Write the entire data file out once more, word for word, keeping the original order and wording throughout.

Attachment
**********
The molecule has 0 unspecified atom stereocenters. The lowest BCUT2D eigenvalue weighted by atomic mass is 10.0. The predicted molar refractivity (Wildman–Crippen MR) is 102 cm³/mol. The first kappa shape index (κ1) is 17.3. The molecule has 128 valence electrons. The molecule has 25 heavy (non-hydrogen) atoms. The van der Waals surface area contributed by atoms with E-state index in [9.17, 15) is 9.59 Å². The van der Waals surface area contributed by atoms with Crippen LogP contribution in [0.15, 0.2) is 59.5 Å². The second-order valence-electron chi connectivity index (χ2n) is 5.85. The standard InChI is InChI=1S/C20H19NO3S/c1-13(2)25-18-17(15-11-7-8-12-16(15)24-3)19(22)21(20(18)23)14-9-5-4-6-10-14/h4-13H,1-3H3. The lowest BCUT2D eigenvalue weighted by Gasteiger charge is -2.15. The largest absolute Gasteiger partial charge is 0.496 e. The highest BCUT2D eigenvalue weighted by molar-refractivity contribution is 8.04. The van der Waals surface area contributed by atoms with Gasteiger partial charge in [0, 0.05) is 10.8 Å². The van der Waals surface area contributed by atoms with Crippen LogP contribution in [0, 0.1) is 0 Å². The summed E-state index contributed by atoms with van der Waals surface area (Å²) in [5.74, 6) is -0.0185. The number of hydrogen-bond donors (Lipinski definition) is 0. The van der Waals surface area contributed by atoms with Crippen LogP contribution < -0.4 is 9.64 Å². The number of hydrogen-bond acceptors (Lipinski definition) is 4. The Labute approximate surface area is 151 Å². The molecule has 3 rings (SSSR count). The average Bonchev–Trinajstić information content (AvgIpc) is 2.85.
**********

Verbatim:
The molecule has 0 unspecified atom stereocenters. The lowest BCUT2D eigenvalue weighted by atomic mass is 10.0. The predicted molar refractivity (Wildman–Crippen MR) is 102 cm³/mol. The first kappa shape index (κ1) is 17.3. The molecule has 128 valence electrons. The molecule has 25 heavy (non-hydrogen) atoms. The van der Waals surface area contributed by atoms with E-state index in [9.17, 15) is 9.59 Å². The van der Waals surface area contributed by atoms with Crippen LogP contribution in [0.15, 0.2) is 59.5 Å². The second-order valence-electron chi connectivity index (χ2n) is 5.85. The standard InChI is InChI=1S/C20H19NO3S/c1-13(2)25-18-17(15-11-7-8-12-16(15)24-3)19(22)21(20(18)23)14-9-5-4-6-10-14/h4-13H,1-3H3. The lowest BCUT2D eigenvalue weighted by Gasteiger charge is -2.15. The largest absolute Gasteiger partial charge is 0.496 e. The highest BCUT2D eigenvalue weighted by molar-refractivity contribution is 8.04. The van der Waals surface area contributed by atoms with Gasteiger partial charge in [0, 0.05) is 10.8 Å². The van der Waals surface area contributed by atoms with Crippen LogP contribution in [0, 0.1) is 0 Å². The summed E-state index contributed by atoms with van der Waals surface area (Å²) in [5.74, 6) is -0.0185. The number of hydrogen-bond donors (Lipinski definition) is 0. The van der Waals surface area contributed by atoms with Crippen LogP contribution < -0.4 is 9.64 Å². The number of hydrogen-bond acceptors (Lipinski definition) is 4. The Labute approximate surface area is 151 Å². The molecule has 3 rings (SSSR count). The average Bonchev–Trinajstić information content (AvgIpc) is 2.85.